How to Increase Your Productivity at Work

At JP, we love our acronyms:

J.P. = Jane and Paul

R.O.W.E. = Results Only Work Environment

W.F.H. = Working From Home

T.Y.V.M. = Thank You Very Much


In life, we love our acronyms:

J.S.Y.K. = Just So You Know

I.C.Y.M.I. = In Case You Missed It

T.F.W. = That Feeling When

D.Y.K. = Did You Know


Heck, even commercials are starting to cash in on the use of what I like to call “wackronyms,” (wacky-acronyms) and getting their points across through the use of acronyms. Sometimes they’re so outrageous you can’t help but remember them.

But how can silly acronyms help you at work? More specifically, how can they help you be more efficient, more excited and more engaged in your work, while at work?

Easy. Just start chanting “S.T.O.R.E.”  (Kidding  …kinda)

No, don’t chant the word out loud in your office. Just remember it as a little acronym when you’re feeling like you’re drowning. Actually, remember it BEFORE you get to the point of feeling like you’re drowning.

So when I say “S.T.O.R.E.” I’m not talking about your favorite retailer. I’m talking about the acronym I’ve come up with to help with my productivity at work:

S – Stop multitasking and focus on the job (or person) in front of you.

T – Track your time and see how much time you’re spending on tasks.

O – Organize your day (or week) and prioritize your deadlines.

R – Rest your mind for a minute and take a break.

E – Exercise throughout the day and restart your brain.

Stop Multitasking

Sounds counterintuitive, right?

“I’m great at multitasking and I can get the job done,” is probably a line we’ve either said or heard (to some degree) in a potential new-hire interview. And while we live in a world where people watch TV while scrolling through their phones – and have conversations with someone while texting someone else – multitasking is not always the most productive thing you can do during your “9 to 5.”

Research shows that people who attempted to complete multiple tasks at once actually took longer and were less successful in completing both tasks than a person who focused on one project at a time.

Plus, I mean c’mon – it’s rude when your significant other is talking to you and you’re nodding your head but actually trying to text a meme to another friend – am I right?

Track Your Time

This might feel funny to some, but it’s beneficial in the long run. See how long you’re taking on tasks and set yourself internal deadlines for specific projects. If you work at, say an advertising agency, chances are you’re using a project management tool that allows you to track your time easily.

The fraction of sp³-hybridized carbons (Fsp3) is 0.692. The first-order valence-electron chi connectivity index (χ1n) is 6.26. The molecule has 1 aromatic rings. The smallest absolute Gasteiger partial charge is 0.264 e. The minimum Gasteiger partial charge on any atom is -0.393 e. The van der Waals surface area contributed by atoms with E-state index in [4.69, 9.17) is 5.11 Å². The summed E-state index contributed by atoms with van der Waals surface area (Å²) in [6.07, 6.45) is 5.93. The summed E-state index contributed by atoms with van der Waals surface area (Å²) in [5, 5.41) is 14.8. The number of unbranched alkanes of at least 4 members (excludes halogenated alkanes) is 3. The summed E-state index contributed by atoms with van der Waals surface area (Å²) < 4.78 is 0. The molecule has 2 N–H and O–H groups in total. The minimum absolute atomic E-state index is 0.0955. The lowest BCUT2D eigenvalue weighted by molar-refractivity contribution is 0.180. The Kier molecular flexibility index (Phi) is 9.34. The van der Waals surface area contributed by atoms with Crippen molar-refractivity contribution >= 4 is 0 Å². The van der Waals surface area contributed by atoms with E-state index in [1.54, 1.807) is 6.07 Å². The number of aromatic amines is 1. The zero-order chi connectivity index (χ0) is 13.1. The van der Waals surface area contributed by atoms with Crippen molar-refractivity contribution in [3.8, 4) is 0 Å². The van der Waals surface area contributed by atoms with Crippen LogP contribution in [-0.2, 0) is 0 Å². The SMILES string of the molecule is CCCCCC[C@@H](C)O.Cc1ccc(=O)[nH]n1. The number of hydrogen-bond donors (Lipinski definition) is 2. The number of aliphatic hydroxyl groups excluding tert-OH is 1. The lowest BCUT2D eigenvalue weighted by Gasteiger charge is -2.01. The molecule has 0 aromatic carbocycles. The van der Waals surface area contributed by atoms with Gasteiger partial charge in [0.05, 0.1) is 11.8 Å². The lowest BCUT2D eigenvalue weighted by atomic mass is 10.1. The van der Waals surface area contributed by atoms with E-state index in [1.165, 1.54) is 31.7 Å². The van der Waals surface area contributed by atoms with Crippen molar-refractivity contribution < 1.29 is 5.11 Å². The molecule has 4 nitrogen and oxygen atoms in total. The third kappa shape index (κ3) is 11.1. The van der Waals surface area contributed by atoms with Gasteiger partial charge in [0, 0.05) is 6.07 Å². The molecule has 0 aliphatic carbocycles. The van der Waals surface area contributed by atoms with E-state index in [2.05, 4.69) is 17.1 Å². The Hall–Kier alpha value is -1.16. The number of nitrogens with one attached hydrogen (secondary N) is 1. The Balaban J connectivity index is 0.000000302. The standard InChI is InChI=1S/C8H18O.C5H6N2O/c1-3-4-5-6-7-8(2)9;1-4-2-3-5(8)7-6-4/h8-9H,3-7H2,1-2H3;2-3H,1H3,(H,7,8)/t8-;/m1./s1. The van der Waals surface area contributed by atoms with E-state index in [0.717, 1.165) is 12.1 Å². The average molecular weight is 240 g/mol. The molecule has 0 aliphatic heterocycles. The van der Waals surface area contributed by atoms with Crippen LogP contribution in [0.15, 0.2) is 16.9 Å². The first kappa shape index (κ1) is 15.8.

If you’re a freelancer, there are plenty of tools out there to help track your time. Either way, it’s best to go into projects with a plan/projected number of minutes or hours you want to spend on something. Or you’ll find yourself four hours into a project and the Netflix playing on your TV is asking “Are You Still There?”

Track your time so you don’t lose track of it.

Organize and Prioritize

When I find myself just coming off a large task or right out of a meeting, I look at my email and can easily get overwhelmed. When trying to organize my workload, I always see two parts to this – we can refer to them as the “sprints” and “miles.”

The “sprints” are those tasks that come up that you can complete in five minutes or less. Shooting off a quick email, sending a logo file to a client, forwarding a request for some changes to an existing project. If you can do those quickly, do them then. It actually would take you longer to come back and finish these tasks than to do them right then and there.

The second, the “miles,” are those tasks that are going to take you longer to complete. You need to get others involved, collaborate and really concentrate to complete them. Prioritize those based on when they’re due and what’s involved in the scope of work.

Don’t just try to clear out your inbox. Take time and see what you can conquer immediately versus what you need to be planful for.


You don’t need to overthink this one. It’s just as it sounds: rest. Take advantage of a five-minute break when you can. Essentially, you’ll be more productive when you take short breaks throughout a long process rather than trying to finish it all at once.

I mean, I don’t know about you, but my attention span is worse than…. Squirrel!


So, I’m not just saying this because I teach a Cardio Fun(k) class part-time (and yes, that’s another shameless plug). I’m saying to get up and exercise throughout the day because those mid-day walking breaks really help to jumpstart your focus, your brain, and even increase your energy.

And let’s face it: if you go for a walk with someone, that gives you a chance to share all the latest gossip (like if Nicki Minaj and Cardi B are really beefing or not).

Well there it is. Feel more productive yet?

You probably spent about five minutes reading this, right? Did you track your time for that? (See what I did there)

Carlos Perez, Account Manager